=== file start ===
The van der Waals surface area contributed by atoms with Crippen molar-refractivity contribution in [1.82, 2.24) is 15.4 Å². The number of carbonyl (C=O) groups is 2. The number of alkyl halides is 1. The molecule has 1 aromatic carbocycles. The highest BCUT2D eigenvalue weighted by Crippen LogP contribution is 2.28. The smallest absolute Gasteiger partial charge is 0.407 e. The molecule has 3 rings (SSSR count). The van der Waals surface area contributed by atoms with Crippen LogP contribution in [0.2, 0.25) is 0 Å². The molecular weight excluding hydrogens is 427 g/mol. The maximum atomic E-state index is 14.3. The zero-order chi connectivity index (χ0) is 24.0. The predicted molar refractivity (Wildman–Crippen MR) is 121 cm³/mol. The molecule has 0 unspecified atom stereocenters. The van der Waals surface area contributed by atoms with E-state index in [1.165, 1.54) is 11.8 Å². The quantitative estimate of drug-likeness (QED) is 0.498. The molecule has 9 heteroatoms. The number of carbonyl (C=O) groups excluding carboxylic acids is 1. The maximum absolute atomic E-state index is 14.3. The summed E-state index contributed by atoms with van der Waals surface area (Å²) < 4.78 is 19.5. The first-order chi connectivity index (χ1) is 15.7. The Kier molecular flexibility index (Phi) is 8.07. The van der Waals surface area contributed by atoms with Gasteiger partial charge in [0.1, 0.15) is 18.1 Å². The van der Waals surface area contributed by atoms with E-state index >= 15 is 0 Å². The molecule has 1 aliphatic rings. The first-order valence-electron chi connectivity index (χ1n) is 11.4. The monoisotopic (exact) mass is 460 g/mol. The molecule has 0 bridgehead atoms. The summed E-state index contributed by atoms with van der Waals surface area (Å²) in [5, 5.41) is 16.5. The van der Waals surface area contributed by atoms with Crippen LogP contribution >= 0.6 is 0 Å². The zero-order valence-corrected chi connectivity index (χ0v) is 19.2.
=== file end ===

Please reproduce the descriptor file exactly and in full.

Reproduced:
The van der Waals surface area contributed by atoms with Crippen molar-refractivity contribution in [1.82, 2.24) is 15.4 Å². The number of carbonyl (C=O) groups is 2. The number of alkyl halides is 1. The molecule has 1 aromatic carbocycles. The highest BCUT2D eigenvalue weighted by Crippen LogP contribution is 2.28. The smallest absolute Gasteiger partial charge is 0.407 e. The molecule has 3 rings (SSSR count). The van der Waals surface area contributed by atoms with Crippen LogP contribution in [0.2, 0.25) is 0 Å². The molecular weight excluding hydrogens is 427 g/mol. The maximum atomic E-state index is 14.3. The zero-order chi connectivity index (χ0) is 24.0. The predicted molar refractivity (Wildman–Crippen MR) is 121 cm³/mol. The molecule has 0 unspecified atom stereocenters. The van der Waals surface area contributed by atoms with E-state index in [1.165, 1.54) is 11.8 Å². The quantitative estimate of drug-likeness (QED) is 0.498. The molecule has 9 heteroatoms. The number of carbonyl (C=O) groups excluding carboxylic acids is 1. The maximum absolute atomic E-state index is 14.3. The summed E-state index contributed by atoms with van der Waals surface area (Å²) < 4.78 is 19.5. The first-order chi connectivity index (χ1) is 15.7. The Kier molecular flexibility index (Phi) is 8.07. The van der Waals surface area contributed by atoms with Gasteiger partial charge in [0.1, 0.15) is 18.1 Å². The van der Waals surface area contributed by atoms with E-state index >= 15 is 0 Å². The molecule has 1 aliphatic rings. The first-order valence-electron chi connectivity index (χ1n) is 11.4. The monoisotopic (exact) mass is 460 g/mol. The molecule has 0 bridgehead atoms. The summed E-state index contributed by atoms with van der Waals surface area (Å²) in [5, 5.41) is 16.5. The van der Waals surface area contributed by atoms with Crippen LogP contribution >= 0.6 is 0 Å². The zero-order valence-corrected chi connectivity index (χ0v) is 19.2.